Governmental bodies often find themselves in the position of being not only a policy-maker, but also the largest employer in an area. This provides great scope for practising what one preaches - or being heavily criticised for not!

Examples might include

  • encouraging ICT-based local economic development, by relocating or outsourcing work into target areas

  • promoting telework as a travel reduction measure,  in the context of Travel Plans

  • encouraging diversity in the workplace - using flexible work to encourage people with disabilities or caring responsibilities to join the workforce.

In all these cases government has a role in leading by example.

Government as property owner

Many flexible work programmes are driven by the need to rationalise or "optimise" property use. Government bodies, particularly local authorities, often own large amounts of property. Much of this may be unsuitable for modern styles of working. Authorities such as Surrey and Hertfordshire County Councils have created new working environments tailored for ICT-based flexible working, with their investment in new systems and property paid for by disposal of older properties.

If flexible working is driven solely by the desire to reduce costs, however, it is likely to cause staff unrest and miss opportunities to improve service delivery. That is why it is essential to bring together an inter-disciplinary team including senior managers form HR, IT and Property/Facilities to steer flexible working implementation.

Property issues may well be more complex than simply reducing the number of properties. Other modernising initiatives may involve locating services or access points for services closer to the customer. This may involve the roll-out of one-stop-shops, or various kinds of online community facilities. Including remote access work facilities/touch-down points for staff in these locations can support flexible  work, and enable staff to spend more time close to the communities they serve.

A further option is what the Americans call "facilities exchange". This involves making arrangements whereby staff from different agencies have the ability to work from each other's premises. As local agencies frequently work in partnership with each other in any case, this would seem to have many advantages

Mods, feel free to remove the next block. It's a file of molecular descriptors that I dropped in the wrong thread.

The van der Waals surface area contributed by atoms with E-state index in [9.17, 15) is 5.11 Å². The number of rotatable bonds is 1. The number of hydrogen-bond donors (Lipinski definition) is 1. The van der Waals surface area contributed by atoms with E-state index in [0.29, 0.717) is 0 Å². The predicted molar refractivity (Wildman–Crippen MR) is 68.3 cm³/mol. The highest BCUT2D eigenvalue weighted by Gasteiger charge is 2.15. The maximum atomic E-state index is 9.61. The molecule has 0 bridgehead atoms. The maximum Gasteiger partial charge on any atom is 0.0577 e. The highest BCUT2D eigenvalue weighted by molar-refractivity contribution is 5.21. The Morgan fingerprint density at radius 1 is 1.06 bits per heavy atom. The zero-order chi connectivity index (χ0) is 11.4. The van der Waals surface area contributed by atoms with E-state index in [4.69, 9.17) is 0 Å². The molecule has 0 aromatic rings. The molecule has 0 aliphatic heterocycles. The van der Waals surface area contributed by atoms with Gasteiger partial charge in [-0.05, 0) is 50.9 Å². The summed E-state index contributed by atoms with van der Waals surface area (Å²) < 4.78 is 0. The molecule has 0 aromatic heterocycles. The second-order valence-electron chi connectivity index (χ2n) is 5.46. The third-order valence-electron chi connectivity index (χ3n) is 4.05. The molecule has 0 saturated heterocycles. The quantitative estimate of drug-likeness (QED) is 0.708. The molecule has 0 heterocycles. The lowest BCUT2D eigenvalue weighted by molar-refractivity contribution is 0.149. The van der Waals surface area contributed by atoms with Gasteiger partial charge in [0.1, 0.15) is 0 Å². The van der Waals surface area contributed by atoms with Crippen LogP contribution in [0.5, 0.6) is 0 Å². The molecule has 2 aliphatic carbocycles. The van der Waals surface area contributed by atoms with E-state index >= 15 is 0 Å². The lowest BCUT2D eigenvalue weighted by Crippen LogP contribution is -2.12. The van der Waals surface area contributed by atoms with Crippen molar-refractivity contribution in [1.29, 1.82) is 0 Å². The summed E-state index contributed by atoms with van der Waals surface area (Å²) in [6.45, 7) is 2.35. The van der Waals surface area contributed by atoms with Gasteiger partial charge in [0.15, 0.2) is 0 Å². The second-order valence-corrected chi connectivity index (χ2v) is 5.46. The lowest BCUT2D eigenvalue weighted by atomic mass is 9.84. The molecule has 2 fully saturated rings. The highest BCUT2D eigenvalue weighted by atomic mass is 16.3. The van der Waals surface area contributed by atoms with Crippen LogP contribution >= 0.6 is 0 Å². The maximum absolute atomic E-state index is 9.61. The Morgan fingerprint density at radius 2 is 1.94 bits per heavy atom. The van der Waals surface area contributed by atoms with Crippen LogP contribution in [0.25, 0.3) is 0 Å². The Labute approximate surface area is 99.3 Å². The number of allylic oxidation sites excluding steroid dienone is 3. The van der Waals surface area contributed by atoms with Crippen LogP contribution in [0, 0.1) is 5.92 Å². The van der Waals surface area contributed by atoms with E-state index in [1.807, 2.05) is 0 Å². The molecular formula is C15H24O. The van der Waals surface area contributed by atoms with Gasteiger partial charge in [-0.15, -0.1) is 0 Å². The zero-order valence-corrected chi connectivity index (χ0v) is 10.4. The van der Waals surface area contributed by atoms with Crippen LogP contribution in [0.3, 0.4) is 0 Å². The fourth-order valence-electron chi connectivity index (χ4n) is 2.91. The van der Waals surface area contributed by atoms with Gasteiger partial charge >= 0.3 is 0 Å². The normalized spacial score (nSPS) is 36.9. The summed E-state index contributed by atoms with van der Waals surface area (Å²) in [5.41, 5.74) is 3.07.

Some basic principles for success

Take the following example. A County Council lays on a daily works bus to bring in people from remote parts of the county to the county town, where all of them work at the headquarters with computers and telephones. The majority are involved in data processing activities, and do not generally deal directly with the public.

Despite the merits of providing a works bus, certain questions need to be asked about this situation:

  • could the work be done anywhere ?

  • is property more expensive in the county town than in the area where the workers live?

  • would the more remote area benefit from having work located there?

  • would the employees benefit from not travelling 80 miles per day?

The answer to all these questions being "yes", the Council concerned needs to rethink the way it organises its work. The example - which is based on a real situation - illustrates how the different drivers come together.

Often, however, the scope for increased efficiency may be harder to pinpoint. For this reason the following steps are crucial in setting up flexible work schemes:

  • Raise awareness of the options, so discussion is well-informed and staff feel (and are) involved, and to dispel misconceptions

  • Gather data - how space is used, how people work, what staff would like and what they need to do their jobs effectively, work-life concerns, how and why people travel

  • Bring together an interdepartmental group to steer implementation

  • Develop a high profile pilot to illustrate the benefits

  • Ensure that flexible work is tailored to improve service delivery.

With everything in place, flexible working in government can set targets to improve performance, create better working conditions for staff, and deliver wider social and environmental benefits.


This article provides part of a special focus on new ways of working and the use of ICT in the public sector.

Other related articles are Planning in the Information Age, and Communities and ICT.

Further relevant resources can be found from our Modernising Government index page.